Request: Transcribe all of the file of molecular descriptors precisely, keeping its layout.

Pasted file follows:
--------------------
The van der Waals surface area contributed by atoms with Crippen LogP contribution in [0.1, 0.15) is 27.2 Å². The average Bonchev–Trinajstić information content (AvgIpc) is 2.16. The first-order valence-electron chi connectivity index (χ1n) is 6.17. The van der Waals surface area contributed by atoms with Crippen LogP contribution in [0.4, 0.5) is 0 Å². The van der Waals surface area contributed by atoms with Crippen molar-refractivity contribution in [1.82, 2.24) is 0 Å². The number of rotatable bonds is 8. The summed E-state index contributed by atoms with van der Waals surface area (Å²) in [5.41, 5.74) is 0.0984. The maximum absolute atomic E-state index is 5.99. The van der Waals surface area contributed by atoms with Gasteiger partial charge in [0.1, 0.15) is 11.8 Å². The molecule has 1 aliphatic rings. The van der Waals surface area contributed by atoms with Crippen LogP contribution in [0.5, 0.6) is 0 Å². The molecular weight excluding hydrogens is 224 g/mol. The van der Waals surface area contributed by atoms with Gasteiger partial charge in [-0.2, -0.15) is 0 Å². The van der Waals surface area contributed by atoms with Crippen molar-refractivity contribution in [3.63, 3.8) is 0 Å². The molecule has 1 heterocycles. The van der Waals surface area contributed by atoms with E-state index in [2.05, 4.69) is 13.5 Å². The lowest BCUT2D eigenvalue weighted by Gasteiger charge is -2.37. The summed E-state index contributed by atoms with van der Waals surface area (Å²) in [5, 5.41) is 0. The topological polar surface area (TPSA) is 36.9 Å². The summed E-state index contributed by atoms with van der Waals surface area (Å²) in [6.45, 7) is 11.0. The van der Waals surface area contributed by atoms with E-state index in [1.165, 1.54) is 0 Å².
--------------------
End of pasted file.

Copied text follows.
The van der Waals surface area contributed by atoms with Crippen LogP contribution in [0.1, 0.15) is 27.2 Å². The average Bonchev–Trinajstić information content (AvgIpc) is 2.16. The first-order valence-electron chi connectivity index (χ1n) is 6.17. The van der Waals surface area contributed by atoms with Crippen LogP contribution in [0.4, 0.5) is 0 Å². The van der Waals surface area contributed by atoms with Crippen molar-refractivity contribution in [1.82, 2.24) is 0 Å². The number of rotatable bonds is 8. The summed E-state index contributed by atoms with van der Waals surface area (Å²) in [5.41, 5.74) is 0.0984. The maximum absolute atomic E-state index is 5.99. The van der Waals surface area contributed by atoms with Gasteiger partial charge in [0.1, 0.15) is 11.8 Å². The molecule has 1 aliphatic rings. The van der Waals surface area contributed by atoms with Crippen LogP contribution in [0.5, 0.6) is 0 Å². The molecular weight excluding hydrogens is 224 g/mol. The van der Waals surface area contributed by atoms with Gasteiger partial charge in [-0.2, -0.15) is 0 Å². The van der Waals surface area contributed by atoms with Crippen molar-refractivity contribution in [3.63, 3.8) is 0 Å². The molecule has 1 heterocycles. The van der Waals surface area contributed by atoms with E-state index in [2.05, 4.69) is 13.5 Å². The lowest BCUT2D eigenvalue weighted by Gasteiger charge is -2.37. The summed E-state index contributed by atoms with van der Waals surface area (Å²) in [5, 5.41) is 0. The topological polar surface area (TPSA) is 36.9 Å². The summed E-state index contributed by atoms with van der Waals surface area (Å²) in [6.45, 7) is 11.0. The van der Waals surface area contributed by atoms with E-state index in [1.165, 1.54) is 0 Å².